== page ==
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Nazir Ali Jairazbhoy (October 31, 1928 – June 20, 2009) was a professor of folk and classical music of South Asia at the University of California at Los Angeles, where he was the founding chair of the Department of Ethnomusicology and Systematic Musicology. He was appointed professor of music at UCLA in 1976, and retired in 1994. He was president of the Society for Ethnomusicology.[1][2]


Although born in England to Indian parents, he was educated in India. He began sitar studies as a child in Bombay from Madhav Lal. In 1968, credited as "Soma", he played sitar on the Incredible String Band's album The 5000 Spirits or the Layers of the Onion.[3]

After graduation from the Doon School[4] and the University of Washington.[4] He was a student of Dr. Arnold Adriaan Bake at the School of Oriental and African Studies of the University of London, receiving his doctorate in 1971.[4]

He produced more than 100 publications as well as audio and video productions on both classical and folk music of India.[citation needed] He founded the Archives and Research Centre for Ethnomusicology (ACRE) of the American Institute of Indian Studies in New Delhi.[citation needed]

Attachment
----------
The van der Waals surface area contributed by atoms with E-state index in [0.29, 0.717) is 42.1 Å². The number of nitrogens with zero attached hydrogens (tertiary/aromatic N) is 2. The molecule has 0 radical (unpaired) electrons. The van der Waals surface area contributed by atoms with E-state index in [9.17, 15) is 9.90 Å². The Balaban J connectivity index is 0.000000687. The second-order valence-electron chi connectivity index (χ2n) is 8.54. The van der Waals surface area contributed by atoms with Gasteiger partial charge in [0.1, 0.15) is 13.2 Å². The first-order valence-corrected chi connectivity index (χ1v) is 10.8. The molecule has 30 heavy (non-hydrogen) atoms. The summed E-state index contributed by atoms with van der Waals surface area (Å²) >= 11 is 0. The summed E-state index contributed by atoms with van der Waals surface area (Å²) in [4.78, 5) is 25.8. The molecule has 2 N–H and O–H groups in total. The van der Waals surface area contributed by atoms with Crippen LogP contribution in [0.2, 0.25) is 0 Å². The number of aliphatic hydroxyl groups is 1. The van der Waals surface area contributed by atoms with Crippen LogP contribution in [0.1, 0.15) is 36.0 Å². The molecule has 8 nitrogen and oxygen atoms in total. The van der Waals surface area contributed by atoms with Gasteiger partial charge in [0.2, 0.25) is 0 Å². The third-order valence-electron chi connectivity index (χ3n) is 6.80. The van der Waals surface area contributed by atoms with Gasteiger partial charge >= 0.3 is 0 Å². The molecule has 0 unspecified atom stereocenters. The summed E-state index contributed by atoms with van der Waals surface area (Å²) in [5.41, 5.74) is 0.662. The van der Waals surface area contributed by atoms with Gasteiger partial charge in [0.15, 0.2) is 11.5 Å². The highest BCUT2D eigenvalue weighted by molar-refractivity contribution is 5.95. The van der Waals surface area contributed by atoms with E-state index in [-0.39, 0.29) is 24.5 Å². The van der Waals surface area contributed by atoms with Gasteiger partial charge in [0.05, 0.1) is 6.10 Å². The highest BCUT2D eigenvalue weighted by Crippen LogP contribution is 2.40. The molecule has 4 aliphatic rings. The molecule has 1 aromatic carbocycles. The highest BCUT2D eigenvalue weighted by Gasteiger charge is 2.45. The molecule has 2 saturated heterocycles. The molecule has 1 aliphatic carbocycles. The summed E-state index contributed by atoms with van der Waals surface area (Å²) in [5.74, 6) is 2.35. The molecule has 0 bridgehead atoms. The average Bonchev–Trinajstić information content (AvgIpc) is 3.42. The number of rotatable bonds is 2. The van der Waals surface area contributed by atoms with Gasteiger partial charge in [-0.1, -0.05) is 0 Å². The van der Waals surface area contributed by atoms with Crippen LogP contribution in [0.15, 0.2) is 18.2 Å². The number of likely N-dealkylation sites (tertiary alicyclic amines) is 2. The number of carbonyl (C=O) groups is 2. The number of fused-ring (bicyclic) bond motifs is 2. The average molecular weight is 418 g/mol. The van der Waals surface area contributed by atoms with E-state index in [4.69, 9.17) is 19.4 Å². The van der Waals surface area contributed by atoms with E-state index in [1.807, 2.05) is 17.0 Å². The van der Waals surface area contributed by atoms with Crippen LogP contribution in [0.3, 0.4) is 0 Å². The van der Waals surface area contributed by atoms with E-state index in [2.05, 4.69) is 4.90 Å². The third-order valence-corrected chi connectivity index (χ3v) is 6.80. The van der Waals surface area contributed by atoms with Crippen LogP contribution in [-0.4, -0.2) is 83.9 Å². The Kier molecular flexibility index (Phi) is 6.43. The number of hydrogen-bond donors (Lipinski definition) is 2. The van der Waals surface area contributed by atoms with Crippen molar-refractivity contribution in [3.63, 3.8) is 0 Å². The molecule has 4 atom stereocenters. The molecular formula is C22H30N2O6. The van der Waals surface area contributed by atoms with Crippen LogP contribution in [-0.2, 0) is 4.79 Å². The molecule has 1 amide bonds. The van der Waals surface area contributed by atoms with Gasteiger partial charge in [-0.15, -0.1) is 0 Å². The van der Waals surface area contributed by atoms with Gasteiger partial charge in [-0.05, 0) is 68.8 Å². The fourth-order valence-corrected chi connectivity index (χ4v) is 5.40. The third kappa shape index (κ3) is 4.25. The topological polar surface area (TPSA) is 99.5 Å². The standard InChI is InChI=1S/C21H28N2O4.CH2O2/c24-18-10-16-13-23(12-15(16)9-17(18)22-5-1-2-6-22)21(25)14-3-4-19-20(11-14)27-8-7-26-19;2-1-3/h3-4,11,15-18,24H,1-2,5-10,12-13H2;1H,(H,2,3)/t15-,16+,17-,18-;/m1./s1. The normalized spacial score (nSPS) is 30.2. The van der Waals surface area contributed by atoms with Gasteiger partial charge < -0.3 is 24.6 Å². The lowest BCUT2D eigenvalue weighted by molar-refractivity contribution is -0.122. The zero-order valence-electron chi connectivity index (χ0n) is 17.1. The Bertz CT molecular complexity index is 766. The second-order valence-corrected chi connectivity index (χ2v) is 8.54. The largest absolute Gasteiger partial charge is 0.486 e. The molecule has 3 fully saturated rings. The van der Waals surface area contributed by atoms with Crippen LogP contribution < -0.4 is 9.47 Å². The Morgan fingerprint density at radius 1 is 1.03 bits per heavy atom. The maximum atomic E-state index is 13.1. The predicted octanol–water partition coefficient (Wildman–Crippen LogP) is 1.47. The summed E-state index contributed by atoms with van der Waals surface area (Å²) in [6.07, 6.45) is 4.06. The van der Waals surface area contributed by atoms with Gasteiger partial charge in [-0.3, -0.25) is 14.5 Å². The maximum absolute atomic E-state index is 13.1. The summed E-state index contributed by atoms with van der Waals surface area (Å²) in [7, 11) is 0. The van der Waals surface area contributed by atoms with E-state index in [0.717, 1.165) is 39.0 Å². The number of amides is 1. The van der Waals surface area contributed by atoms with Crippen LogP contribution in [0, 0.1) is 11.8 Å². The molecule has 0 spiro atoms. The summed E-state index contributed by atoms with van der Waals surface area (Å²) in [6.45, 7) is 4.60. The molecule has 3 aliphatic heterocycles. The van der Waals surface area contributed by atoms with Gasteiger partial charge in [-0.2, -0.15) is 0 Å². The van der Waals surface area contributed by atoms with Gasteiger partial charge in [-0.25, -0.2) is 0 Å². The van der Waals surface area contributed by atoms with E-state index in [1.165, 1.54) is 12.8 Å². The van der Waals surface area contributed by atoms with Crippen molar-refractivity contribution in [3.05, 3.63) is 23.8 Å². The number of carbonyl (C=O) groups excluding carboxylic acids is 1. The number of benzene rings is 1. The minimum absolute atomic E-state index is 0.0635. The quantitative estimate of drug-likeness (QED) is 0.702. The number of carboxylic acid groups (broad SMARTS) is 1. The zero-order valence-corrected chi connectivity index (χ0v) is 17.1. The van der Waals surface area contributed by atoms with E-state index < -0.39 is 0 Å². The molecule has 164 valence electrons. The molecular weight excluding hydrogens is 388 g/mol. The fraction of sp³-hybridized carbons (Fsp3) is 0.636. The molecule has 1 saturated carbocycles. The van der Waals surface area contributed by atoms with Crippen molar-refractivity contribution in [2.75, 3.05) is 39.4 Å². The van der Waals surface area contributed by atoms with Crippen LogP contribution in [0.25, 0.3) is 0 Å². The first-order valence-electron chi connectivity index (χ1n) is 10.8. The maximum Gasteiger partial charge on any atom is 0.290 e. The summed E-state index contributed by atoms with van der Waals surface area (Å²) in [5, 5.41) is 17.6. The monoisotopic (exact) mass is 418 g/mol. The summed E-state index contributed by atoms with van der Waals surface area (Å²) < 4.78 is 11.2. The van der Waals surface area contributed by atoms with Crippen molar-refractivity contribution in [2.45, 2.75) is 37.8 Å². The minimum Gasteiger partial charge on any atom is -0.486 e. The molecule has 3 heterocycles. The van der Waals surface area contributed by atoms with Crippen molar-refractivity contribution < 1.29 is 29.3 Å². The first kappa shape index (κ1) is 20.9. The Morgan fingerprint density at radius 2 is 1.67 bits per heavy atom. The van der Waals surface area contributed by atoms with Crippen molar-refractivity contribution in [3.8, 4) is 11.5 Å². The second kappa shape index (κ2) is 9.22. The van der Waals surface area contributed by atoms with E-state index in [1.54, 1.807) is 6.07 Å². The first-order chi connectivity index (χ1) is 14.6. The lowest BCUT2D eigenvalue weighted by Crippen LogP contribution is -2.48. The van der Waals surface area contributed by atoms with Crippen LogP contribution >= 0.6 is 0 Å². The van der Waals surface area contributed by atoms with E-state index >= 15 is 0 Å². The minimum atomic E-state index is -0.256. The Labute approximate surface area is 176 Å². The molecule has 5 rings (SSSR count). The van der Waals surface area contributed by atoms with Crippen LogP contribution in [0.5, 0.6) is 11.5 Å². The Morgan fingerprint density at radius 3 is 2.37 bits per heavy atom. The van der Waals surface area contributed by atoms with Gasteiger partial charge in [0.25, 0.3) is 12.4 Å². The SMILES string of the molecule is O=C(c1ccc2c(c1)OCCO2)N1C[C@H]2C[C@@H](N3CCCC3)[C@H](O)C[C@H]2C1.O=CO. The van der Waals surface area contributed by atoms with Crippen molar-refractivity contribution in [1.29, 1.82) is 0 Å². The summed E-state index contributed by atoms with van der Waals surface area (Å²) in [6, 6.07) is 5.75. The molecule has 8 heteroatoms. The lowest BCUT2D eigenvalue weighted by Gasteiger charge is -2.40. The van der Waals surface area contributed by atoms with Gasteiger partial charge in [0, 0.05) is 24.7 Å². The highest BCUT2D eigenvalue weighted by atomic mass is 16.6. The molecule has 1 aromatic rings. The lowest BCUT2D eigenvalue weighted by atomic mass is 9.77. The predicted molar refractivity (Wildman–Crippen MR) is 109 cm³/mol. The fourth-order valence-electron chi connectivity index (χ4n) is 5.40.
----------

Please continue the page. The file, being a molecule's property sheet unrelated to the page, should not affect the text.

He was married to the ethnomusicologist and singer Dr. Amy Caitlin-Jairazbhoy and they both co-owned Apsara Media for Intercultural Education in Van Nuys, California.[citation needed]

Major publicationsEdit

  • The Rags of North Indian Music: Their Structure and Evolution Popular Prakashan:Bombay 1995, ISBN 81-7154-395-2 (First published by Faber and Faber, 1971)
  • Hi-Tech Shiva and Other Apocryphal Stories: An Academic Allegory.
  • A Musical Journey through India, 1963-1964 (video)
  • Bake Restudy in India: 1938-1984 (jointly with A. Catlin), a video which received an award from the Society for Visual Anthropology of the American Anthropological Association, and
  • Retooling a Tradition: A Rajasthani Puppet Takes Umbrage at his Stringholders (a fictional documentary)


  1. ^ "Passings". Los Angeles Times. 2009-06-28. Retrieved 2009-06-30.
  2. ^ "Nazir Ali Jairazbhoy: 1927-2009". UCLA School of the Arts and Architecture. 2009-06-24. Archived from the original on September 27, 2009. Retrieved 2009-06-30.
  3. ^ Adrian Whittaker (ed.), Be Glad: The Incredible String Band Compendium, 2003, ISBN 1-900924-64-1
  4. ^ a b c "The Rāgs of North Indian Music: Their Structure and Evolution - Nazir Ali Jairazbhoy - Google Books". Retrieved 2014-08-20.

External linksEdit